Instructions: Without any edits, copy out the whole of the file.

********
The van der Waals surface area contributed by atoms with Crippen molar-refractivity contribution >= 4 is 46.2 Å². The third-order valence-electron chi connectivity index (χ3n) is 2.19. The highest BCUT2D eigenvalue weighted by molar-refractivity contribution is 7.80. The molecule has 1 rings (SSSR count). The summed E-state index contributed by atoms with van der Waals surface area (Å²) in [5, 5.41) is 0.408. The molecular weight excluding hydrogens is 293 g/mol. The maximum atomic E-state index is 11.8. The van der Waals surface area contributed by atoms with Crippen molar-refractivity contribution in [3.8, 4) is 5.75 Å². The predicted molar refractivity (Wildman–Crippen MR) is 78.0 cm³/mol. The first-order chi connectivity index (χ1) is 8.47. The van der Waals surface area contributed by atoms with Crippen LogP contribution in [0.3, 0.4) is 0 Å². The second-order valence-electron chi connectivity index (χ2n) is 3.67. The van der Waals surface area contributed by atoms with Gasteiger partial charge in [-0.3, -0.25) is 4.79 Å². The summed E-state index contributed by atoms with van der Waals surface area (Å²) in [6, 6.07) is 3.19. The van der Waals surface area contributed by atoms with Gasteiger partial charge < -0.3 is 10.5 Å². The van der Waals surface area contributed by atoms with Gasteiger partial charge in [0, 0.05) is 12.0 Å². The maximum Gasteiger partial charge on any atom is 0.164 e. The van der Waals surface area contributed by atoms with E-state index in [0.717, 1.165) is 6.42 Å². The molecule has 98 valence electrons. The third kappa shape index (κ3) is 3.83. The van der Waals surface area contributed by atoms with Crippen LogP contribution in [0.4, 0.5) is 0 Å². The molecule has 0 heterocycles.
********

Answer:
The van der Waals surface area contributed by atoms with Crippen molar-refractivity contribution >= 4 is 46.2 Å². The third-order valence-electron chi connectivity index (χ3n) is 2.19. The highest BCUT2D eigenvalue weighted by molar-refractivity contribution is 7.80. The molecule has 1 rings (SSSR count). The summed E-state index contributed by atoms with van der Waals surface area (Å²) in [5, 5.41) is 0.408. The molecular weight excluding hydrogens is 293 g/mol. The maximum atomic E-state index is 11.8. The van der Waals surface area contributed by atoms with Crippen molar-refractivity contribution in [3.8, 4) is 5.75 Å². The predicted molar refractivity (Wildman–Crippen MR) is 78.0 cm³/mol. The first-order chi connectivity index (χ1) is 8.47. The van der Waals surface area contributed by atoms with Crippen LogP contribution in [0.3, 0.4) is 0 Å². The second-order valence-electron chi connectivity index (χ2n) is 3.67. The van der Waals surface area contributed by atoms with Gasteiger partial charge in [-0.3, -0.25) is 4.79 Å². The summed E-state index contributed by atoms with van der Waals surface area (Å²) in [6, 6.07) is 3.19. The van der Waals surface area contributed by atoms with Gasteiger partial charge < -0.3 is 10.5 Å². The van der Waals surface area contributed by atoms with Gasteiger partial charge in [0, 0.05) is 12.0 Å². The maximum Gasteiger partial charge on any atom is 0.164 e. The van der Waals surface area contributed by atoms with E-state index in [0.717, 1.165) is 6.42 Å². The molecule has 98 valence electrons. The third kappa shape index (κ3) is 3.83. The van der Waals surface area contributed by atoms with Crippen LogP contribution in [0.4, 0.5) is 0 Å². The molecule has 0 heterocycles.